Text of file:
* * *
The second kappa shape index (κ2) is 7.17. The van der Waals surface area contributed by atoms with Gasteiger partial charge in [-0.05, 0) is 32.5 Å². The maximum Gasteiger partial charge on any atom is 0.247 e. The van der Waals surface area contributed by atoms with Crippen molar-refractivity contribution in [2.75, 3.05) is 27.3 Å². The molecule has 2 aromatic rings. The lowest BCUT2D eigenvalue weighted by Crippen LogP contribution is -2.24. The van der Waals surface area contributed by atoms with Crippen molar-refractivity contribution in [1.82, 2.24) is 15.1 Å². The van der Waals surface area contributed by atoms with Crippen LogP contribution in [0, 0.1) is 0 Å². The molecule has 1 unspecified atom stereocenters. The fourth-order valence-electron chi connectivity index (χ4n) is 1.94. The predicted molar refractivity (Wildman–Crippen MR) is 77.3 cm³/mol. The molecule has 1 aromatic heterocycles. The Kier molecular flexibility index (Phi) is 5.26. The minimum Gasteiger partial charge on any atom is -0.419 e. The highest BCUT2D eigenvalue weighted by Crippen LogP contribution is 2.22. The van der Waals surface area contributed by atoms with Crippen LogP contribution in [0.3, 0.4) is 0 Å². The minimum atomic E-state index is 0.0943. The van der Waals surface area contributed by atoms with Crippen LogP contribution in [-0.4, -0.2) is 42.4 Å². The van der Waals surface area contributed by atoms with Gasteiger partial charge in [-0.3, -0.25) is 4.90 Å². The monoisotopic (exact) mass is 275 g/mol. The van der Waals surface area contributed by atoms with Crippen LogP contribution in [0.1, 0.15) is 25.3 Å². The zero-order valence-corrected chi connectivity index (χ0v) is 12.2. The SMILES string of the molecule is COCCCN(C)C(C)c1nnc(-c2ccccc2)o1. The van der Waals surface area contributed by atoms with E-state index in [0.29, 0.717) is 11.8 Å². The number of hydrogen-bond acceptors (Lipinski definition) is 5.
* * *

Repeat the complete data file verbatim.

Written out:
The second kappa shape index (κ2) is 7.17. The van der Waals surface area contributed by atoms with Gasteiger partial charge in [-0.05, 0) is 32.5 Å². The maximum Gasteiger partial charge on any atom is 0.247 e. The van der Waals surface area contributed by atoms with Crippen molar-refractivity contribution in [2.75, 3.05) is 27.3 Å². The molecule has 2 aromatic rings. The lowest BCUT2D eigenvalue weighted by Crippen LogP contribution is -2.24. The van der Waals surface area contributed by atoms with Crippen molar-refractivity contribution in [1.82, 2.24) is 15.1 Å². The van der Waals surface area contributed by atoms with Crippen LogP contribution in [0, 0.1) is 0 Å². The molecule has 1 unspecified atom stereocenters. The fourth-order valence-electron chi connectivity index (χ4n) is 1.94. The predicted molar refractivity (Wildman–Crippen MR) is 77.3 cm³/mol. The molecule has 1 aromatic heterocycles. The Kier molecular flexibility index (Phi) is 5.26. The minimum Gasteiger partial charge on any atom is -0.419 e. The highest BCUT2D eigenvalue weighted by Crippen LogP contribution is 2.22. The van der Waals surface area contributed by atoms with Crippen LogP contribution in [0.3, 0.4) is 0 Å². The minimum atomic E-state index is 0.0943. The van der Waals surface area contributed by atoms with Crippen LogP contribution in [-0.4, -0.2) is 42.4 Å². The van der Waals surface area contributed by atoms with Gasteiger partial charge in [-0.3, -0.25) is 4.90 Å². The monoisotopic (exact) mass is 275 g/mol. The van der Waals surface area contributed by atoms with Crippen LogP contribution in [0.1, 0.15) is 25.3 Å². The zero-order valence-corrected chi connectivity index (χ0v) is 12.2. The SMILES string of the molecule is COCCCN(C)C(C)c1nnc(-c2ccccc2)o1. The van der Waals surface area contributed by atoms with E-state index in [0.29, 0.717) is 11.8 Å². The number of hydrogen-bond acceptors (Lipinski definition) is 5.